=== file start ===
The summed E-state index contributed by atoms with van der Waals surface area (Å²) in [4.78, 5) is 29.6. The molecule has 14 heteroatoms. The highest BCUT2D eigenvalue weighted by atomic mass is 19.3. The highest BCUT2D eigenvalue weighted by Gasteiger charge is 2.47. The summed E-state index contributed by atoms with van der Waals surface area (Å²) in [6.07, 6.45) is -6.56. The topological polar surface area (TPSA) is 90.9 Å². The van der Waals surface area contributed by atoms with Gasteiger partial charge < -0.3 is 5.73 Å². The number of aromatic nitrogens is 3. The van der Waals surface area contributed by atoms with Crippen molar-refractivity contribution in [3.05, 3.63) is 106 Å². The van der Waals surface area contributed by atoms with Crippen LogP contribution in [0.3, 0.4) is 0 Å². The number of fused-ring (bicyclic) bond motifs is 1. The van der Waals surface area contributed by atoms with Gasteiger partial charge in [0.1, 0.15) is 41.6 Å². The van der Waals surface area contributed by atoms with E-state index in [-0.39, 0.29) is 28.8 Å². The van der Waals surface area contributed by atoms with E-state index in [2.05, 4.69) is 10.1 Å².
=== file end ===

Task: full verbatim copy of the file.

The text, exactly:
The summed E-state index contributed by atoms with van der Waals surface area (Å²) in [4.78, 5) is 29.6. The molecule has 14 heteroatoms. The highest BCUT2D eigenvalue weighted by atomic mass is 19.3. The highest BCUT2D eigenvalue weighted by Gasteiger charge is 2.47. The summed E-state index contributed by atoms with van der Waals surface area (Å²) in [6.07, 6.45) is -6.56. The topological polar surface area (TPSA) is 90.9 Å². The van der Waals surface area contributed by atoms with Gasteiger partial charge < -0.3 is 5.73 Å². The number of aromatic nitrogens is 3. The van der Waals surface area contributed by atoms with Crippen molar-refractivity contribution in [3.05, 3.63) is 106 Å². The van der Waals surface area contributed by atoms with Crippen LogP contribution in [0.3, 0.4) is 0 Å². The number of fused-ring (bicyclic) bond motifs is 1. The van der Waals surface area contributed by atoms with Gasteiger partial charge in [0.1, 0.15) is 41.6 Å². The van der Waals surface area contributed by atoms with E-state index in [-0.39, 0.29) is 28.8 Å². The van der Waals surface area contributed by atoms with E-state index in [2.05, 4.69) is 10.1 Å².